Certainly we have a digital divide. While there are still many millions of rural homes that have no broadband alternative, there are even more urban households who can’t afford broadband. The numbers bear this out. A Pew Research survey earlier this year reported that the broadband penetration rate for homes that make less than $25,000 per year is 60% while 97% of homes that make more than $150,000 per year have broadband. The overall national average broadband penetration right now is at about 74% of households and it’s clear that poorer homes have a hard time affording broadband.

If you accept the premise that broadband is becoming a necessity to participate in our culture, and even more importantly that broadband is vital at home for school kids, then we do need a way to get broadband to people who need it.

But I wonder if this program is really going to make a difference and if it will get broadband into a whole lot more homes (versus giving payments to some of those 60% of low income homes that already have broadband). The dollar amount, at $9.25 doesn’t feel like a very big discount on broadband bills that are likely to be $40 or higher in most places. If a home is having trouble affording a $40 broadband bill, I wonder if reducing that to $30 is really going to make it affordable? I’m not sure that the policy makers who are deciding this really understand how little disposable income most working poor families have.

And paying for broadband isn’t the whole cost because homes that can’t afford broadband also have a hard time affording computers. It’s not like you can buy a computer once – I know I have rarely had a computer that lasts more than three years, with some of them dying earlier than that.

I know that many cities already have programs that tackle the computer issue. I know of programs that distribute refurbished computers to homes. And there are more and more school systems that are giving school kids an iPad or other computer so that they don’t have to worry about having a computer at home. For this federal program to be really successful is going to require more of those kinds of programs.

I also wonder how the FCC will cap the amount of money this is going to cost. It’s not going to take a whole lot of households to eat up any funds they set aside for this. The current Lifeline telephone subsidy cost $1.6B in 2014 and pays a $9.25 subsidy for a landline or a cellphone for homes that are below 135% of the poverty line established by the Department of Health and Human Services.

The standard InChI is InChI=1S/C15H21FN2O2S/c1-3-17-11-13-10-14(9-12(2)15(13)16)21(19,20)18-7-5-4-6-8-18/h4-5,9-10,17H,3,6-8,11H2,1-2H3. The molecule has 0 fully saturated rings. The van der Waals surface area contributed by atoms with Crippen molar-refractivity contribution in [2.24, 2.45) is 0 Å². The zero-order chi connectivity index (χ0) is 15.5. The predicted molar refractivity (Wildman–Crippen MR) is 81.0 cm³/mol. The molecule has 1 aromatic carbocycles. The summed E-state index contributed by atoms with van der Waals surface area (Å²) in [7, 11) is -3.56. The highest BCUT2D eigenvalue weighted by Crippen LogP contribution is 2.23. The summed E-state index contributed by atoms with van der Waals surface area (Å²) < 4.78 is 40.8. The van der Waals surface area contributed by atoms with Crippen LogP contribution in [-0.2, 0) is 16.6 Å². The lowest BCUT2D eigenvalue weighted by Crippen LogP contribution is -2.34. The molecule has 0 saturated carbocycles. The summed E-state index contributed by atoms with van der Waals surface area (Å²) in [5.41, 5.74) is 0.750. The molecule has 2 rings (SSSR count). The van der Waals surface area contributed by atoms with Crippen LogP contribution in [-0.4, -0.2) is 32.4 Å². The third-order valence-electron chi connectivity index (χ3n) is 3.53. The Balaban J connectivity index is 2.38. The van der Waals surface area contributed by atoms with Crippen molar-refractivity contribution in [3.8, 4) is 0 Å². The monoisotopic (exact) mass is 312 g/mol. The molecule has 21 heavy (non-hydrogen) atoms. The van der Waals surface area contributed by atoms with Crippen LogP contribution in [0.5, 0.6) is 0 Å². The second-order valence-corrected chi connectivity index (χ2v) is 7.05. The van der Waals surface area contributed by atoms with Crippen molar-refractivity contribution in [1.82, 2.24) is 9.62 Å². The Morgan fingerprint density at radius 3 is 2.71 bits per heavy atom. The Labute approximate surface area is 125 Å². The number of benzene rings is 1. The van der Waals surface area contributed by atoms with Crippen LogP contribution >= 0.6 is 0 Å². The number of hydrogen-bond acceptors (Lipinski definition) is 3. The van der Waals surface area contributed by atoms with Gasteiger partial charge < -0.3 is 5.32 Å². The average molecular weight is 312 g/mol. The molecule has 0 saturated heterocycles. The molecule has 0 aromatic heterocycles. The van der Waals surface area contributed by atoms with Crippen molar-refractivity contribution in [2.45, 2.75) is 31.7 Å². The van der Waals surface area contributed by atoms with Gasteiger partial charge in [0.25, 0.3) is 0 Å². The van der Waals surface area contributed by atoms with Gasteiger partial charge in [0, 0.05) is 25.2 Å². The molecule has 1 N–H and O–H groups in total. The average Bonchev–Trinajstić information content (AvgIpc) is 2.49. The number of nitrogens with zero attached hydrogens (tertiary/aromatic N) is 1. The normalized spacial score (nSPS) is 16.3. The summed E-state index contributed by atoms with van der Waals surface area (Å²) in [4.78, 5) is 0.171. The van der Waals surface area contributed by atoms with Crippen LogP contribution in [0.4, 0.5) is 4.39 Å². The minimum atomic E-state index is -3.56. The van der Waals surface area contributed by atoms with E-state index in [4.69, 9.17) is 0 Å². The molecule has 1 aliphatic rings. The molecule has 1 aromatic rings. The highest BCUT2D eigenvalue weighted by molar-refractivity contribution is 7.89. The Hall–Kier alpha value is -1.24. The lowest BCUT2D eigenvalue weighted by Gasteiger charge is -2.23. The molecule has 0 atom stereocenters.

The revised plan is going to keep the $9.25 subsidy and somehow use it to cover both telephone and data connections. The exact details aren’t out, but it was said that no household could collect more than one $9.25 subsidy. If a home is already getting the phone subsidy then they wouldn’t get any additional break on their data connection.

I think every school kid ought to somehow have access to a computer and broadband. I just don’t know that this particular program is going to change the current situation a whole lot and I wonder if there ought to be a different approach. The digital divide is real and kids in poor families are the most affected by it. If this program doesn’t make a big difference I hope we are willing to try something else.

Shrinking Competition

1854_gold_dollar_obvI bet that the average person thinks that telecom competition is increasing in the country. There are so many news releases talking about new and faster broadband that people probably thinks broadband is getting better everywhere. The news releases might mention Google Fiber or talk about 4G or 5G data and infer that competition is increasing in most places across the country. But I travel a lot and I am pretty certain that in most markets broadband competition is shrinking.

There are a few places getting new fiber. Google has built a few cities. CenturyLink has woken up from the long sleep of Quest and is building some fiber in some markets. And there are a handful of municipalities and other companies building fiber in some markets. This is bringing faster broadband to some cities, or more accurately to some neighborhoods in some cities since almost nobody is building fiber to an entire metro market. But it’s hard to say that this fiber is bringing price competition. Google has priced their gigabit fiber at $70 per month and everybody else is charging the same or more. And these big bandwidth products are only intended for the top third of the market – they are cherry picking products. Cities that are getting fiber are mostly not seeing price competition, particularly for the bottom 2/3 of the market.

But in most markets in the US the cable companies have won the broadband battle. I’ve seen a surveys from a few markets that show that DSL penetration is as low as 10% – and even then at the lower speeds and prices in most markets – and the cable companies serve everybody else.

It seems the two biggest telcos are headed down the path to eventually get out of the landline business. Verizon stopped building new FiOS and has now sold off some significant chunks of FiOS customers. It’s not hard to imagine that the day will come over the next decade when they will just quietly bow out of the landline business. It’s clear when reading their annual report that the landline business is nothing more than an afterthought for them. I’ve read rumors that AT&T is considering getting out of the U-Verse business. And they’ve made it clear that they want completely out of the copper business in most markets. And so you are also likely to see them start slipping out of the wireline business over time.